Alis seemed to have enjoyed our reading the night before, and I certainly enjoyed the story, for though I have never heard of such a creature as a hobbit, I find the notion of a culture so wholly devoted to the wholesome pleasures of home and hearth appealing. Besides, Alis always prefers having pictures to peruse while she listens to her Daâ€™s voice.
Of course, my ulterior motive for this outing is to question the librarian on duty about the sudden and inexplicable disappearance of The Wizard of Oz from social consciousness. But when I ask, the young woman at the desk protests that sheâ€™d never heard of the book, nor the author, nor of the film or stage play, though I was certain there had been both. There are photographs of Pip dressed as the Wicked Witch of the West in the albums on our bookshelfâ€”I know this for a fact; my questions about her green face paint had been the whole reason she had produced her battered, well-loved copy of The Wizard of Oz storybook in the first place.
Alis has begun to pick up on my distress, and starts fussing in her carrier, arching and wriggling so that the crown of her head bashes against my chin, frustrating us both. The clerk gives me the sort of pitying look that men with young children often receive in this realmâ€” the expression that says, â€œOh, your wife is too busy?â€ Which infuriates me even more. I heartily do not understand this mentality that men are incapable of being supportive co-parents. Why, by the Writer, would I ever want to foist my daughter solely onto my wife and have no involvement in her upbringing? She is my daughter.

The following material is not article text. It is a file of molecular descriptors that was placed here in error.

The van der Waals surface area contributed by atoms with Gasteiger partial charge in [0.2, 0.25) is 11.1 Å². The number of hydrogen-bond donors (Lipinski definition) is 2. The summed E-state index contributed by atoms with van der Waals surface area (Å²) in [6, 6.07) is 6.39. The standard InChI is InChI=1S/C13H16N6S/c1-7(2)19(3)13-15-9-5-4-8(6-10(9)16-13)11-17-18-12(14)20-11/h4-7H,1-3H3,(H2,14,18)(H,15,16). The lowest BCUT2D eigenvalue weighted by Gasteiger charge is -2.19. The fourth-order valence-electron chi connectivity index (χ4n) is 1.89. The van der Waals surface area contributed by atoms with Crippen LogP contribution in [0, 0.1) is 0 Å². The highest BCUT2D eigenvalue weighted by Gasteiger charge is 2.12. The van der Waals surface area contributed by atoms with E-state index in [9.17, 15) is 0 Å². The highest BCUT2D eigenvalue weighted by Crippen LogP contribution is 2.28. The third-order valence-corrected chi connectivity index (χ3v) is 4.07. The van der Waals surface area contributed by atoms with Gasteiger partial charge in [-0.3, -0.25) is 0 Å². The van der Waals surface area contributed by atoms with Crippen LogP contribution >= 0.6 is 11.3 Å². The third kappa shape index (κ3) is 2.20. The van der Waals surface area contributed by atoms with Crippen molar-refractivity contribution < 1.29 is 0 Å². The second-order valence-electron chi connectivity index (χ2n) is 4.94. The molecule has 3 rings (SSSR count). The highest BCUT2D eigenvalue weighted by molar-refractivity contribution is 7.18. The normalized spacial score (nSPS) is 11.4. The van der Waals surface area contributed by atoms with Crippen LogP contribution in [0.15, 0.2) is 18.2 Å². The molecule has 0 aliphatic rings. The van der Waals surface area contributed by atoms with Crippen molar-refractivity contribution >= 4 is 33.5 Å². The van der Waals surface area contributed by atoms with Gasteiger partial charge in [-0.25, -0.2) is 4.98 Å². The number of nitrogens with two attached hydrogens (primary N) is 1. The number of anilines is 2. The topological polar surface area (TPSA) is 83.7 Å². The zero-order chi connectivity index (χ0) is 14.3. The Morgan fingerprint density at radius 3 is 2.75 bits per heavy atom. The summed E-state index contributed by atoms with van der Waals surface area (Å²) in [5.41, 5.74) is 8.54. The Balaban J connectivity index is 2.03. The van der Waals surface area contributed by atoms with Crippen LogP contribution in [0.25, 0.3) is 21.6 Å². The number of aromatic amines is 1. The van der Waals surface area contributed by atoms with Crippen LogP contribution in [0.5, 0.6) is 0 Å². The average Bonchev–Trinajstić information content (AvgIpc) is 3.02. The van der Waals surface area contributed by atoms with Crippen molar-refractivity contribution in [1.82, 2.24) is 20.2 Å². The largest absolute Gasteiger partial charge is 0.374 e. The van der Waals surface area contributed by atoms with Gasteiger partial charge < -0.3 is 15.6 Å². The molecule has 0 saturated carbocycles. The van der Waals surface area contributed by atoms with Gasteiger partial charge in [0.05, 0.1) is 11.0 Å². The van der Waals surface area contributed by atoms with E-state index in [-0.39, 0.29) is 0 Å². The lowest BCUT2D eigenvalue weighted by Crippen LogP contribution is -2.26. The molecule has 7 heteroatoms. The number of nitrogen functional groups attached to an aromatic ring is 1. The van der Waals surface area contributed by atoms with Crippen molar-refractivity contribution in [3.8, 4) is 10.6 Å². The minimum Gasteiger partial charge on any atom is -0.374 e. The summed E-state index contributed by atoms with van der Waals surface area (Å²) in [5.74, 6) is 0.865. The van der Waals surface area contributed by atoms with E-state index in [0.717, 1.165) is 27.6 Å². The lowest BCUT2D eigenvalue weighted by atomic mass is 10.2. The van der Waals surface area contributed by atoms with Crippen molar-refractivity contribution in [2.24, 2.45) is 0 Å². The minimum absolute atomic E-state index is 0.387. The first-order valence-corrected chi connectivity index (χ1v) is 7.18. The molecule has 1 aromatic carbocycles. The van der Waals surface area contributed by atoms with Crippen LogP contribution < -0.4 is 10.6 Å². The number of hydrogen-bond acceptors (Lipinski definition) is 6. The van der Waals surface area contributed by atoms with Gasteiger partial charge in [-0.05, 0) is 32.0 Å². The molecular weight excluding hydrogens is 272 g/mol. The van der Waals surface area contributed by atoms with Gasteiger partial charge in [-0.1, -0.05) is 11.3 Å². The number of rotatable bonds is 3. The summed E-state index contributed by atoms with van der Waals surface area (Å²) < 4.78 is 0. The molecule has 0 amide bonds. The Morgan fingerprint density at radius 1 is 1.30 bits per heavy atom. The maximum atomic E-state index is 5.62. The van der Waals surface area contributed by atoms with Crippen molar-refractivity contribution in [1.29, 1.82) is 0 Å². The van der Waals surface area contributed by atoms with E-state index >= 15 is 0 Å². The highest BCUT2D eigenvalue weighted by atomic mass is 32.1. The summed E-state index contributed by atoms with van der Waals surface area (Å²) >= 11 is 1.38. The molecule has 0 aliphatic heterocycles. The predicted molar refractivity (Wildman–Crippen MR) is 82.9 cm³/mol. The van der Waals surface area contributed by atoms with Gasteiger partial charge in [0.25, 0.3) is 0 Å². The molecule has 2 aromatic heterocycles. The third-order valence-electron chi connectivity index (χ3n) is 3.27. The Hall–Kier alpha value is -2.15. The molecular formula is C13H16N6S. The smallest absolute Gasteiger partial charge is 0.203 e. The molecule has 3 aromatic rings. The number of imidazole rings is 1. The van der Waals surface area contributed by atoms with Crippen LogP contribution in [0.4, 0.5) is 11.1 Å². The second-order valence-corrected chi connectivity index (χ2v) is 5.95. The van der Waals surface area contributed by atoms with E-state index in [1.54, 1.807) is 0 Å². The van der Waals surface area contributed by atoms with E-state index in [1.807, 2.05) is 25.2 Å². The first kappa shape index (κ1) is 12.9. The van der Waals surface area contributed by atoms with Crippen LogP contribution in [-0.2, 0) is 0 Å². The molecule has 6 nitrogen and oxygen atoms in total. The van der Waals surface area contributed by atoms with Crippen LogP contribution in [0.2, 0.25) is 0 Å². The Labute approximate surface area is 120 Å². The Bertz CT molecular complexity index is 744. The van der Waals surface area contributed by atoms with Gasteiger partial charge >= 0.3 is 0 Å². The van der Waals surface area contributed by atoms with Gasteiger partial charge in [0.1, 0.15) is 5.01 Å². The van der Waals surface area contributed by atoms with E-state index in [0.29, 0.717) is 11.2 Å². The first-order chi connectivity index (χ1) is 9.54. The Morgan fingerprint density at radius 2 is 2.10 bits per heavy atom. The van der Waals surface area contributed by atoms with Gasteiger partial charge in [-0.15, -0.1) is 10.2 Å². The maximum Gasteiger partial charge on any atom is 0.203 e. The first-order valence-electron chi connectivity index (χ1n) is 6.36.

â€œThe Wizard of Oz,â€ I repeat, pulling the library clerkâ€™s attention back to my inquiry, instead of my parenting abilities. â€œI am certain that is the correct name.â€
â€œAnd yet the system says no,â€ the clerk replies. She gives me an insolent little smirk. If sheâ€™d been my apprentice, I would never have allowed her such cheek.
I long for a good searching spell, and perhaps the Lost Library, or, failing that, Words of Revelation so I can at least comprehend the full scope of this weirdnessâ€™s weavings. I sigh, rubbing first my brows, and then my abused chin, and then finally the top of my daughterâ€™s head.
â€œVery well,â€ I say. â€œForget about that book. I would like a copy of The Hobbit, if you have one that is illustrated.â€
â€œNo,â€ the clerk says. â€œWe donâ€™t have one.â€
â€œNo illustrated copies at all. . . .â€ I muse.
The clerk thumps her hand on the desk to emphasize her reply: â€œNo. Thereâ€™s no such thing as The Hobbit.â€